Standing in front of an Al Taylor painting in Chelsea, 2017.  Photo:  Ellen Papazian

Standing in front of an Al Taylor painting in Chelsea, 2017.  Photo:  Ellen Papazian

Catherine Copeland was born on Long Island and grew up in a house that was designed and built by her parents.  She spent many hours sailing small boats with her family to destinations such as Fire Island, Block Island, Nantucket and Martha’s Vineyard.  Raised by an autodidact father and eclectic mother— both amateur painters— she whiled away her childhood surrounded by classical music, kitchen gardens, and paint.  She was recognized early for her artistic abilities, winning the distinction of "Best Artist" in sixth grade and attending private acting lessons as her chosen prize.  (Acting and film are, to this day, her second obsessions.)

Copeland studied English Literature at Stony Brook University, where she graduated with honors.  After graduation, while living and bartending in Huntington, NY, she travelled to Coconut Grove, Florida to create a 30-foot mural on the interior walls of a friend's restaurant.  This was her first encounter with art as a purely imaginative pursuit.  She returned to study at the Huntington Fine Arts Workshop, where she found inspiration in the old waterfront building, the life drawing classes, and her teachers, Joseph and Lisa Mack.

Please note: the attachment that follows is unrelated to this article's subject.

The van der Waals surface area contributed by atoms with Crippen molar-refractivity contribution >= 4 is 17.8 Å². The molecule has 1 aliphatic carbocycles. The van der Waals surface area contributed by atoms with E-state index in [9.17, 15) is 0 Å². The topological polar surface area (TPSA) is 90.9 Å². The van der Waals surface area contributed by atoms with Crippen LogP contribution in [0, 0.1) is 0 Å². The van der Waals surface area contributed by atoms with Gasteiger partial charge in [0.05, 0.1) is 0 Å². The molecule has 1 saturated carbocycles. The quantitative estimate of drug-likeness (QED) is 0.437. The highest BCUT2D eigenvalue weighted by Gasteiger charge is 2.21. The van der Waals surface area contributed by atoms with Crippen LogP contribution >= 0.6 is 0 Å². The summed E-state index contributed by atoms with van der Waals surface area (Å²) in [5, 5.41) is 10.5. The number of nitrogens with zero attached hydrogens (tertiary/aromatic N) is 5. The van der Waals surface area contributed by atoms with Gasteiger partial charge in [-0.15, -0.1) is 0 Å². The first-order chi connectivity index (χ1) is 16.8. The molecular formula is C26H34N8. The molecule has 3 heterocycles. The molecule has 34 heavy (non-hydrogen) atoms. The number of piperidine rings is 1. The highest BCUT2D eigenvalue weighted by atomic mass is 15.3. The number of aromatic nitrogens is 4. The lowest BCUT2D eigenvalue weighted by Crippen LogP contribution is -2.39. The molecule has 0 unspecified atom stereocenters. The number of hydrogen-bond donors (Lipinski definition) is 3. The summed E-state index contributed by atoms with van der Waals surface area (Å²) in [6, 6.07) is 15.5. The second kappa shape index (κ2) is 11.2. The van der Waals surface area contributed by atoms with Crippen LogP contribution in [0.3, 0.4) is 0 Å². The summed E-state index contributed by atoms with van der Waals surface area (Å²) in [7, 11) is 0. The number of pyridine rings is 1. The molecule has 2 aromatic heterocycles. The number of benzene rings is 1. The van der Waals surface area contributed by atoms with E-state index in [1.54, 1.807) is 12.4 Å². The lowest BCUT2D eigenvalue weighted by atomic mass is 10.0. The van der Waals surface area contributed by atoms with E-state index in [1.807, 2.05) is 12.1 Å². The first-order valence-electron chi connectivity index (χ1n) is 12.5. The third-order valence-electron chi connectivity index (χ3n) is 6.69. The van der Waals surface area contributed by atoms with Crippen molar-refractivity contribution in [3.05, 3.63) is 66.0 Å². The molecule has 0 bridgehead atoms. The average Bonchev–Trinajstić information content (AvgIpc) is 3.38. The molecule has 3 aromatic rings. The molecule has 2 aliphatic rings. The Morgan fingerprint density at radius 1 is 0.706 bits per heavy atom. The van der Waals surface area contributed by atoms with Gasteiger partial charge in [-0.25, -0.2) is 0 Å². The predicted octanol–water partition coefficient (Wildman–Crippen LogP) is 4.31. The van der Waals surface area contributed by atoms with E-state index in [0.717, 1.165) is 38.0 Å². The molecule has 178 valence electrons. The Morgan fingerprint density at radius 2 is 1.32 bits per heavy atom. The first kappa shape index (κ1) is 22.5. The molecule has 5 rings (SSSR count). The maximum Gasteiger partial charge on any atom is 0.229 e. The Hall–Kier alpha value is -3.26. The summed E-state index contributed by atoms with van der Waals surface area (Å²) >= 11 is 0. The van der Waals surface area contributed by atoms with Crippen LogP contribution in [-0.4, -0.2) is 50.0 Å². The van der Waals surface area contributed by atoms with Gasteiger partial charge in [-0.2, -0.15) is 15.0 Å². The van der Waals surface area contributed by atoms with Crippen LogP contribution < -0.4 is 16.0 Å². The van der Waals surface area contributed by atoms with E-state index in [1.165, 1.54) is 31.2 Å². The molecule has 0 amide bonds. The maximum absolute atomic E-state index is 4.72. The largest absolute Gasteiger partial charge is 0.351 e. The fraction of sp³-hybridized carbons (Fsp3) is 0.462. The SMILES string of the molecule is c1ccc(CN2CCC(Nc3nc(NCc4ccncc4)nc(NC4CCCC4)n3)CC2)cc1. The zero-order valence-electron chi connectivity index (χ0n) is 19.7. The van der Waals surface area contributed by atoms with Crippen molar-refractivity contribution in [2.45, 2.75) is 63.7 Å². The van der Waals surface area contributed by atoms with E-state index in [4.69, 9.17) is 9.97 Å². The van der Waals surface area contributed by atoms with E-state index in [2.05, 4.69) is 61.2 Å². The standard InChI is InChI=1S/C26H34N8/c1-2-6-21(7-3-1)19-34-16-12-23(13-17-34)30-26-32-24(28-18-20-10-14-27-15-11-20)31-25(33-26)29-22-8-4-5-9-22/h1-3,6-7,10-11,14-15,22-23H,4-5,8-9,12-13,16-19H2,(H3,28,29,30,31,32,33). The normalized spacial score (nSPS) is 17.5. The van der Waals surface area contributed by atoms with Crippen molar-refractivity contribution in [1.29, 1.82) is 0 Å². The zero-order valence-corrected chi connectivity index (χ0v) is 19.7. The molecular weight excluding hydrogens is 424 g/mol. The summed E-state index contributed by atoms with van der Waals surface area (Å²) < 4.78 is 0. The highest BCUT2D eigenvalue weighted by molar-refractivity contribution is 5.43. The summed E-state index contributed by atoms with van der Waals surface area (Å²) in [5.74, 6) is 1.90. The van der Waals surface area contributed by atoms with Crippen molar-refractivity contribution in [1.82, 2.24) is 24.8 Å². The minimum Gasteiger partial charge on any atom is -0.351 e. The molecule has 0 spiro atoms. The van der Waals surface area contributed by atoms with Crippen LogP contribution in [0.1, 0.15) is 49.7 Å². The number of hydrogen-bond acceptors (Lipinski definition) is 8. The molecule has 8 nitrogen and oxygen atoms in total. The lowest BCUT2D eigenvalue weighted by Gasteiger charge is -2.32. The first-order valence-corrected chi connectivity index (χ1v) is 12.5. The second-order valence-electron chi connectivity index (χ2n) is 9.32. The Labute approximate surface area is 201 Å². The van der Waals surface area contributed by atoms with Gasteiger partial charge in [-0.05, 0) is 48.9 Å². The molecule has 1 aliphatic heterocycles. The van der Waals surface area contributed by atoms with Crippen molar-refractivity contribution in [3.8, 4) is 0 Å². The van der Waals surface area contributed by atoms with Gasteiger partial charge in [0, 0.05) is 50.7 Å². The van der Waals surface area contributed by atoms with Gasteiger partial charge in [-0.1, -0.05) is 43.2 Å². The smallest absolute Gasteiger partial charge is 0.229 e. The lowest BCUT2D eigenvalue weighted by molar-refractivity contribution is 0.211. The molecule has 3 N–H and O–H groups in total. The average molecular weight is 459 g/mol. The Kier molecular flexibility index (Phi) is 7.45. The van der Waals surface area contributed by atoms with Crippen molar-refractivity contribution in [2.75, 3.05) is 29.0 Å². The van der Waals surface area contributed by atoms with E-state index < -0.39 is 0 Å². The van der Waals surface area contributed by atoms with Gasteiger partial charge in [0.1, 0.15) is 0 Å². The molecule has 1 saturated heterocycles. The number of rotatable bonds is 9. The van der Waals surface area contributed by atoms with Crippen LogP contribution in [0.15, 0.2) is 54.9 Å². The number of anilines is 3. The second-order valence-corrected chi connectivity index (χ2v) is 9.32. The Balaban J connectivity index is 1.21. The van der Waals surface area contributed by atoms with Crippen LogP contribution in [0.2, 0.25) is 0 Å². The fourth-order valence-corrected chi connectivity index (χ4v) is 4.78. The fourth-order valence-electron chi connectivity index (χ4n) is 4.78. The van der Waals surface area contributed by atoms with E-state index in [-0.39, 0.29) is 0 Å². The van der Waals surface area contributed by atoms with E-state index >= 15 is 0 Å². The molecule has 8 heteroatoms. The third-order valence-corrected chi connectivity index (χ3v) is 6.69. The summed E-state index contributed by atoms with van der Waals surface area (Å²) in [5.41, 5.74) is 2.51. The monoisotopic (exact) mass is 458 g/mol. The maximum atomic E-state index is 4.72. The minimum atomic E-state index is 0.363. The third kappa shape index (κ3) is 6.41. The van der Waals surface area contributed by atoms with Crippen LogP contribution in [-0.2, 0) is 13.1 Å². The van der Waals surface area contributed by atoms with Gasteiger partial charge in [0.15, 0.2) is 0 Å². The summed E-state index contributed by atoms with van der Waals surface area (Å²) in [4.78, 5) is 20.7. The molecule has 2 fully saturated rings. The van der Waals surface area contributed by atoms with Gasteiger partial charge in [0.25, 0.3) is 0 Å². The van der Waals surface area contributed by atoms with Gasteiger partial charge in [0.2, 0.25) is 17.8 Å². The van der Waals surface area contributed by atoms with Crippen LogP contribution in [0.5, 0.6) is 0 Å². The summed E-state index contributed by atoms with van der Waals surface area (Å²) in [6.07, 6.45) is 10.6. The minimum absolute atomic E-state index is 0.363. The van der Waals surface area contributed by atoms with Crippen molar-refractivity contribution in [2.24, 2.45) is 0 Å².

In 1994, Copeland moved to Carol Gardens, Brooklyn, where she lived and painted on her own for two years.  In 1996, she enrolled full-time in the painting and drawing program at The New York Studio School in Manhattan.  There she studied with Graham Nickson, Mercedes Matter, Rosemary Beck, Bruce Gagnier, Carole Robb, Jake Berthot, Charles Cajori and Al Leslie— among others— and acquired a deep understanding of form and plasticity.

Around this time she rented a studio in Hoboken, NJ, where she met the glass blower, Eric McLendon.  After painting each day, she would walk across the street to his studio and watch him work with molten glass. Watching how glass contained and delivered colored light greatly influenced how she worked with oil paint, which shares similar qualities of transparency.  Today, the function of oil paint as a deliverer of light is paramount in her work.  

Copeland is grateful for her lifelong partner, her husband Blair Bajraktari, who continues to be her champion and support through the vicissitudes of a creative life.  They are currently raising their two children in Ridgewood, NJ.